FAA rules on commercial use of unmanned aerial systems will be on the books within a year, officials told a Congressional panel Wednesday. But it remains to be seen whether the pending regulations will meet the timeline and the needs of companies like Amazon, which wants to offer consumers 30-minute package deliveries with drones. According to a Reuters report on Wednesday’s House Oversight and Government Reform Committee hearing, “the rule will be in place within a year," FAA Deputy Administrator Michael Whitaker testified. The FAA’s initial proposal, announced in February, called for restrictions such as line-of-sight operation in daylight hours, but the agency has since been working with various industries to explore broader operating rules. Waivers from the FAA have allowed businesses to test and use drones on a limited basis before the rulemaking process began.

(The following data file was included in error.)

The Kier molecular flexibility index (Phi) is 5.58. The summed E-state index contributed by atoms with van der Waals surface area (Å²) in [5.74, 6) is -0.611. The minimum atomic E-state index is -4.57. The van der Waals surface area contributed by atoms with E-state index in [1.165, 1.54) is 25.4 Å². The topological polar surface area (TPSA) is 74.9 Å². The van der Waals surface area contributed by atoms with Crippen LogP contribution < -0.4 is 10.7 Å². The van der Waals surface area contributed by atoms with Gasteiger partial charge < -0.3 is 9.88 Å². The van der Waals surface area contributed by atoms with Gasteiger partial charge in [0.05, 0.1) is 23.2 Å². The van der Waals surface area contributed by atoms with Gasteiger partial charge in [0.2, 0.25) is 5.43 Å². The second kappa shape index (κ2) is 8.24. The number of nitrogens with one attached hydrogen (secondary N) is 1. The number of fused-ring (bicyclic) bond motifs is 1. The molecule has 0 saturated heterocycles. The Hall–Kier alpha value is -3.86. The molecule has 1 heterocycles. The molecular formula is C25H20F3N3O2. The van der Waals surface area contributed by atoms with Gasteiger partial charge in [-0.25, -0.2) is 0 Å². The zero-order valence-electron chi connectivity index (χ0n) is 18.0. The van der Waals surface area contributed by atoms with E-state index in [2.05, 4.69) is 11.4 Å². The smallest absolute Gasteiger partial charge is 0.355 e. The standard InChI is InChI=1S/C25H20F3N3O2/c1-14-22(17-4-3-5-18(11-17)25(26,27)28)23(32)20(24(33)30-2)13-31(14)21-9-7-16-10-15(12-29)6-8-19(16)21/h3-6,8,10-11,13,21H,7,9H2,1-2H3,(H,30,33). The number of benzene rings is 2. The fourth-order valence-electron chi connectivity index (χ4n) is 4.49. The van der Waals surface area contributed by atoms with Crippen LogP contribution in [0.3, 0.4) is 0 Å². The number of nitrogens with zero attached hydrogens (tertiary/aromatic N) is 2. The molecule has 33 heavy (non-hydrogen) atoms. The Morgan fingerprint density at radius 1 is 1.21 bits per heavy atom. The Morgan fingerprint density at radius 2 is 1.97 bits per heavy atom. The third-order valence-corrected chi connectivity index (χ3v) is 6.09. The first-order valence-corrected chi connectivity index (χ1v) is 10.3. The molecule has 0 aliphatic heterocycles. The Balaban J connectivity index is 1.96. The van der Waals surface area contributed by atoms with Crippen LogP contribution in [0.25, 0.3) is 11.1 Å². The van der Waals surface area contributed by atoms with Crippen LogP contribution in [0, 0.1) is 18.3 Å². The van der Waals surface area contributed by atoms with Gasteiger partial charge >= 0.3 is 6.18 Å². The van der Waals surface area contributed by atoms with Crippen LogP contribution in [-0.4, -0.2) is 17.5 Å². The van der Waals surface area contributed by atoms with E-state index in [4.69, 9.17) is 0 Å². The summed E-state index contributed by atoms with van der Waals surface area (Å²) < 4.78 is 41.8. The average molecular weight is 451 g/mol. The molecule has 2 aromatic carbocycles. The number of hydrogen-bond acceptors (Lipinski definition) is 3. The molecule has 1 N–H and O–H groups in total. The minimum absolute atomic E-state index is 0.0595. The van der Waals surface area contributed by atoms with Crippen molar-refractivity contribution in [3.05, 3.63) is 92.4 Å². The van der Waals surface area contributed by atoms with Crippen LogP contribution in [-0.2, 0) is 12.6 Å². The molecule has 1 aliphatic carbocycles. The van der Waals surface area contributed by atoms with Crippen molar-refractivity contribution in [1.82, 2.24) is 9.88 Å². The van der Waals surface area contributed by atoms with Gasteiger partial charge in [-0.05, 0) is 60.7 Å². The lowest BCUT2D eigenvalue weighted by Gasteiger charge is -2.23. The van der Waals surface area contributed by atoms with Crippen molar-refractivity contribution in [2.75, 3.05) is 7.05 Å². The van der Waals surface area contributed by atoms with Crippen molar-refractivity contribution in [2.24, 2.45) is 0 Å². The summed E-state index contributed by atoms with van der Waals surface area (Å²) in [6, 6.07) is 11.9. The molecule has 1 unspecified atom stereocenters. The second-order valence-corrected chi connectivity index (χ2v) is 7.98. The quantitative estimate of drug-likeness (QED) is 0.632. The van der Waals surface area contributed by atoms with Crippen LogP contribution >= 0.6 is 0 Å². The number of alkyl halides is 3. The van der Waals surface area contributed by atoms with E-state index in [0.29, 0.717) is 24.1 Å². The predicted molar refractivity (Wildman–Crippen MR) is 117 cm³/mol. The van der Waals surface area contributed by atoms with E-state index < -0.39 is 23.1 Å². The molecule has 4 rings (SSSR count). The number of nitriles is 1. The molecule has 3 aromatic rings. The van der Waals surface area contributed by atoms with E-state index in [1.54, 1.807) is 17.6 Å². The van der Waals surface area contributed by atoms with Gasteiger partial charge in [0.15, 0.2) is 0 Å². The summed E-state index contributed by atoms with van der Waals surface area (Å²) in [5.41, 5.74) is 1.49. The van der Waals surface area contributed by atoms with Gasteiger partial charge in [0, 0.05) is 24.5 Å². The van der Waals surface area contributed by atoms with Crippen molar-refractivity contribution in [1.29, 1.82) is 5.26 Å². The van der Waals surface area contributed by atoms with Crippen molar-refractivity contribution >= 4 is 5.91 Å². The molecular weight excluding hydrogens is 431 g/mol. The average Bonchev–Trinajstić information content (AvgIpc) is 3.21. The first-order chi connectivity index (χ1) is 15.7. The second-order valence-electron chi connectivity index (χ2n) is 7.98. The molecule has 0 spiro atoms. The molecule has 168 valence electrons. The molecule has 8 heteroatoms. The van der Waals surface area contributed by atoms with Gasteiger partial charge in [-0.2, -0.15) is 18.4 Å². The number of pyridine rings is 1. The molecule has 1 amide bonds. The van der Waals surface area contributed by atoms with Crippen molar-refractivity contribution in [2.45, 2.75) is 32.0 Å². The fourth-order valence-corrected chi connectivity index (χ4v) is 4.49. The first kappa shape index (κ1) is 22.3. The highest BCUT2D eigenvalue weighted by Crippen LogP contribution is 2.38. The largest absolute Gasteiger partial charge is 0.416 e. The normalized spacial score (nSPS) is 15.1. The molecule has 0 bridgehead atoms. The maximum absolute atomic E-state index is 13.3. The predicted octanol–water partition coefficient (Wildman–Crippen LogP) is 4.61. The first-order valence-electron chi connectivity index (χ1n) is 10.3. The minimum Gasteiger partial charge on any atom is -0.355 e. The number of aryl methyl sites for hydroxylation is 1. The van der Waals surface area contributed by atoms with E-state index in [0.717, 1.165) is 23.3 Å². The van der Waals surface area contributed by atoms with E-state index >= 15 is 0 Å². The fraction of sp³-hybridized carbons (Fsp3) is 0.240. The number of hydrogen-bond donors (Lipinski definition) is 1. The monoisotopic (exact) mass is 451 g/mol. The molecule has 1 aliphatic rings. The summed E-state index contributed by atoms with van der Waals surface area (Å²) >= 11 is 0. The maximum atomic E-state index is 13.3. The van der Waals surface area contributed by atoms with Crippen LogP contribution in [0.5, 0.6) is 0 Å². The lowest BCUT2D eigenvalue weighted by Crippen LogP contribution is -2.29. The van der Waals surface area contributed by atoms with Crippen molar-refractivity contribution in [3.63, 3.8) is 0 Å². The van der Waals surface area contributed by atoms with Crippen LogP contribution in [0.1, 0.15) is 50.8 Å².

Amazon’s Paul Misener, who has been at the forefront of the public debate over business-friendly regulations for drones, told the committee his company will have the ability to offer quick deliveries via UAS by the time a final rule comes out, Reuters reported. “We'd like to begin delivering to our customers as soon as it's approved," he testified. ”We will have it (the technology) in place by the time any regulations are ready. We are working very quickly." Responses from lawmakers over more open use of drones were mixed, according to an Associated Press report on the hearing. Rep. John Mica of Florida put forth a fatalistic view. "There will be an incident. There will be a crash. There will be probably fatalities because you have so many of these things flying," he said in the AP report. "I hope it doesn't take down a big commercial aircraft. I hope it doesn't have a lot of fatalities but I think it's inevitable."